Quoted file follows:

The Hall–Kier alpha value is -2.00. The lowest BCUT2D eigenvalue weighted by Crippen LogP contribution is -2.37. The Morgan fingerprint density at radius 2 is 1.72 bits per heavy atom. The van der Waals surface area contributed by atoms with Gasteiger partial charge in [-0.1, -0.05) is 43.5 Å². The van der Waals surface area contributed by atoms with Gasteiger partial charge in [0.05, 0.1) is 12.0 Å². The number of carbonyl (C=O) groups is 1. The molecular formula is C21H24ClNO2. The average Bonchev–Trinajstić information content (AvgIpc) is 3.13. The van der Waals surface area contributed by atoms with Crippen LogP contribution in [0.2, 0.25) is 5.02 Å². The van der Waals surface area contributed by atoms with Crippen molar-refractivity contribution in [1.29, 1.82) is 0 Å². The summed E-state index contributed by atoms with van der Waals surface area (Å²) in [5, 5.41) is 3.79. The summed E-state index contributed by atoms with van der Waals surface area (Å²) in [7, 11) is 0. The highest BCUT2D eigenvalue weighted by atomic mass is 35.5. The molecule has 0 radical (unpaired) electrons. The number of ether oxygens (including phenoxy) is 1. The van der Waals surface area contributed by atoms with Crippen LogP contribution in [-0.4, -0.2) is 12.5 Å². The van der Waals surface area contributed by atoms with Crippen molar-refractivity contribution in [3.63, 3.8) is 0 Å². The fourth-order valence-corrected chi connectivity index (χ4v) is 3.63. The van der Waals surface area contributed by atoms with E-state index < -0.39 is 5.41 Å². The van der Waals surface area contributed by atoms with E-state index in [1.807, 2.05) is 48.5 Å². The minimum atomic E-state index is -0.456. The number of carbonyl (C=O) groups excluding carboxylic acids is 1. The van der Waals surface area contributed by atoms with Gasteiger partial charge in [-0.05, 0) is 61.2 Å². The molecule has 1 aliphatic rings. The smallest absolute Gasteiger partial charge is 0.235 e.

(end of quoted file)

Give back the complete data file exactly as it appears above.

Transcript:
The Hall–Kier alpha value is -2.00. The lowest BCUT2D eigenvalue weighted by Crippen LogP contribution is -2.37. The Morgan fingerprint density at radius 2 is 1.72 bits per heavy atom. The van der Waals surface area contributed by atoms with Gasteiger partial charge in [-0.1, -0.05) is 43.5 Å². The van der Waals surface area contributed by atoms with Gasteiger partial charge in [0.05, 0.1) is 12.0 Å². The number of carbonyl (C=O) groups is 1. The molecular formula is C21H24ClNO2. The average Bonchev–Trinajstić information content (AvgIpc) is 3.13. The van der Waals surface area contributed by atoms with Crippen LogP contribution in [0.2, 0.25) is 5.02 Å². The van der Waals surface area contributed by atoms with Crippen molar-refractivity contribution in [1.29, 1.82) is 0 Å². The summed E-state index contributed by atoms with van der Waals surface area (Å²) in [5, 5.41) is 3.79. The summed E-state index contributed by atoms with van der Waals surface area (Å²) in [7, 11) is 0. The highest BCUT2D eigenvalue weighted by atomic mass is 35.5. The molecule has 0 radical (unpaired) electrons. The number of ether oxygens (including phenoxy) is 1. The van der Waals surface area contributed by atoms with Crippen LogP contribution in [-0.4, -0.2) is 12.5 Å². The van der Waals surface area contributed by atoms with Crippen molar-refractivity contribution in [3.63, 3.8) is 0 Å². The fourth-order valence-corrected chi connectivity index (χ4v) is 3.63. The van der Waals surface area contributed by atoms with E-state index < -0.39 is 5.41 Å². The van der Waals surface area contributed by atoms with E-state index in [1.807, 2.05) is 48.5 Å². The minimum atomic E-state index is -0.456. The number of carbonyl (C=O) groups excluding carboxylic acids is 1. The van der Waals surface area contributed by atoms with Gasteiger partial charge in [-0.05, 0) is 61.2 Å². The molecule has 1 aliphatic rings. The smallest absolute Gasteiger partial charge is 0.235 e.